Features April 2003
Lessons from Juvenal
On the great Roman satirist.
It is difficult not to write satire.
—Juvenal, on the Rome of his day
J’ai en ce moment une forte rage de Juvenal. Quel style! quel style!
—Flaubert, in a letter of 1853
Satire, if it is to do any good and not cause immeasurable harm, must be firmly based on a consistent ethical view of life.
—Kierkegaard, The Present Age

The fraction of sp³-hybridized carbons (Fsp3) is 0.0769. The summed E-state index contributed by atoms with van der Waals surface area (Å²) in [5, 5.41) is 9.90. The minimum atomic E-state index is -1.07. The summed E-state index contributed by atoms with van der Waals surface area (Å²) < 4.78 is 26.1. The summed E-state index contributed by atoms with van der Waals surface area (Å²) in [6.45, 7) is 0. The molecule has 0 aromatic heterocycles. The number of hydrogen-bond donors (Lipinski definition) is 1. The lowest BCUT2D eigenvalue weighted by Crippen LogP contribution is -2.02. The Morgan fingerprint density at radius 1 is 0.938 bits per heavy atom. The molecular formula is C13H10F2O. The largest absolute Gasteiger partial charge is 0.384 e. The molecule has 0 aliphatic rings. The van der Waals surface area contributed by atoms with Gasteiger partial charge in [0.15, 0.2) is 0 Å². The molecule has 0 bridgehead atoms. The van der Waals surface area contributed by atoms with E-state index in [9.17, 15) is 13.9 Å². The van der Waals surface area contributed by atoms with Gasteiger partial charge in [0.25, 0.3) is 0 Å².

Probably the most politically incorrect Roman poet, certainly the most caustic, was the satirist Decimus Junius Juvenalis—Juvenal to us. We expect satirists to expose hypocrisy, injustice, corruption. Juvenal does this. We also expect satirists to exaggerate, to caricature, to lampoon. Juvenal does this, too, in spades. But satire, like liquor, comes in a variety of flavors and potencies. There is mild satire, whose means are gentle and whose aim is comic. Gilbert and Sullivan are satirists in...
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